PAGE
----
People, plural, is a good thing.
Joss Whedon, however, takes The Avengers a step further. He shows that not only do superhero films work better with people, plural, but also with a plurality of people.
Stan Lee has a great cameo in The Amazing Spider Man where he’s a librarian with headphones on whilst Spider Man has a fight behind him which Stan is oblivious to and destroys the library. It cracked me up. Yet Stan Lee’s cameo at the end of The Avengers is him saying ‘superheroes in New York? Gimme a break!’ as part of a montage of all the different reactions people have to the alien invasion and the appearance of the Avengers. (You can see a gif of all Stan Lee’s Marvel cameos here.) I love that montage, because it shows how people are, in and of themselves, never just one thing – Stan Lee can be a comic book writer and still think that there can’t be superheroes in New York – and that this counts for ALL people.
We get the crane operators helping Spider Man and the police helping Batman in the end, fighting alongside him, but it looks like ‘here’s a segment of society that has chosen to support our hero’. It sweeps you up and makes you feel good, but what about the dissenting voices?
Behind the Avengers there’s SHIELD where Fury and Hill disagree and there’s even a guy on the bridge playing a game, showing the far, banal edge of people in SHIELD. Behind them there’s the World Security Council, who would prefer sending a nuke than the Avengers and with whom Fury disagrees. There are the police who initially call for the National Guard and complain that they won’t be here on time, who don’t follow Captain America’s orders without him giving them a reason to, and who then act. There’s Pepper, who can never be said to obey Tony. Coulson, who has his own thoughts. An ordinary man in Germany who stands when everyone else kneels to Loki, and the few others that stand after him. The more people you have, the more opinions you have and the more possibilities there are. Even an old man might stand up to a ‘god’ and even a SHIELD Agent might play computer games when he should be working.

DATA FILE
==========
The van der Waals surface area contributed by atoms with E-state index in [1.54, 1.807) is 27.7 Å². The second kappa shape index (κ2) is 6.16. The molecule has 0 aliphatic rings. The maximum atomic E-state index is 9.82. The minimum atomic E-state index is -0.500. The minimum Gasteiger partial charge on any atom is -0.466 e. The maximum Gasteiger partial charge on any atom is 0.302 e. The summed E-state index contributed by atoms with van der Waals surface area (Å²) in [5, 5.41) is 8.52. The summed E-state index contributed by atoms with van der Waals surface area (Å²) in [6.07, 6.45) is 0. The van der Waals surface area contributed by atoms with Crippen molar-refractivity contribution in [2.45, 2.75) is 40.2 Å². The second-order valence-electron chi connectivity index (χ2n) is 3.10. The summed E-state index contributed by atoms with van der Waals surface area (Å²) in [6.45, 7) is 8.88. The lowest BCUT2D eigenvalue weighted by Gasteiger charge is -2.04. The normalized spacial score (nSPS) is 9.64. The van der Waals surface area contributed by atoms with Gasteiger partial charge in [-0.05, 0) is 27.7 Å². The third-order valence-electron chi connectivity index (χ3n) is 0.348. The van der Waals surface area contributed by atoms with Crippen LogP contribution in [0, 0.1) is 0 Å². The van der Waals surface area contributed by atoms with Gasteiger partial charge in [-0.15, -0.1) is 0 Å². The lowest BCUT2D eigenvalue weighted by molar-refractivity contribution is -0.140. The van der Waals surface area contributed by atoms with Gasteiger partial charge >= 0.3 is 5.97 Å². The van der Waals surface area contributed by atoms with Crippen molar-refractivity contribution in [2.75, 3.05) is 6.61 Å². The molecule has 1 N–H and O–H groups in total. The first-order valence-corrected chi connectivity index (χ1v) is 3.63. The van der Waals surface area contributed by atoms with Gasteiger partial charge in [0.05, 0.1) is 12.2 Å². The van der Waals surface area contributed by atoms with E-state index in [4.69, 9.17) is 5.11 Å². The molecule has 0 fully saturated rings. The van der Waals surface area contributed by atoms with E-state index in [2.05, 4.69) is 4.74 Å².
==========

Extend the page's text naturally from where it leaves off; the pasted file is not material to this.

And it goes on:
The Avengers manages not just to balance a team of heroes as opposed to just one superhero, but also manages to give screen time to a ton of other people, and have those people be individuals and contradictions in and of themselves.
To return to the ladies to sum this one up: The Dark Knight Rises had Catwoman, who looks out for herself until she decides to help others, inhabiting a grey area. The Amazing Spider Man has Gwen Stacy, who can be a smart, save the day woman at the same time as being a teenage girl at the same time as being her father’s daughter. The Avengers, however, has Black Widow, who is in it to rescue a man, who she may not love but at the least care about or maybe she just owes him a debt, and she’ll go to war with Loki even though she’s a spy and not a solider because of what he said to her or did to Clint or maybe just because there’s no one else, and she has so many layers good luck figuring them out. Black Widow may be her codename, but it’s far from her only alias.
People, after all, are never just one thing. It isn’t as simple as putting on a mask and that making you two different people.
So, I enjoyed The Dark Knight Rises. I enjoyed The Amazing Spider Man even more. But the Avengers still owns my heart.
(Spider Man as an Avenger anyone? Sorry Bruce, you’ll have to make do with running off with Catwoman. And yeah, on that note, in my head she’s not Bruce’s girlfriend - he’s made a deal with her to get her to come to this restaurant for Alfred to see them and now he owes her something in return. ‘He wishes’ as she says earlier.)
Rather rambling and not my best words, but there you go :)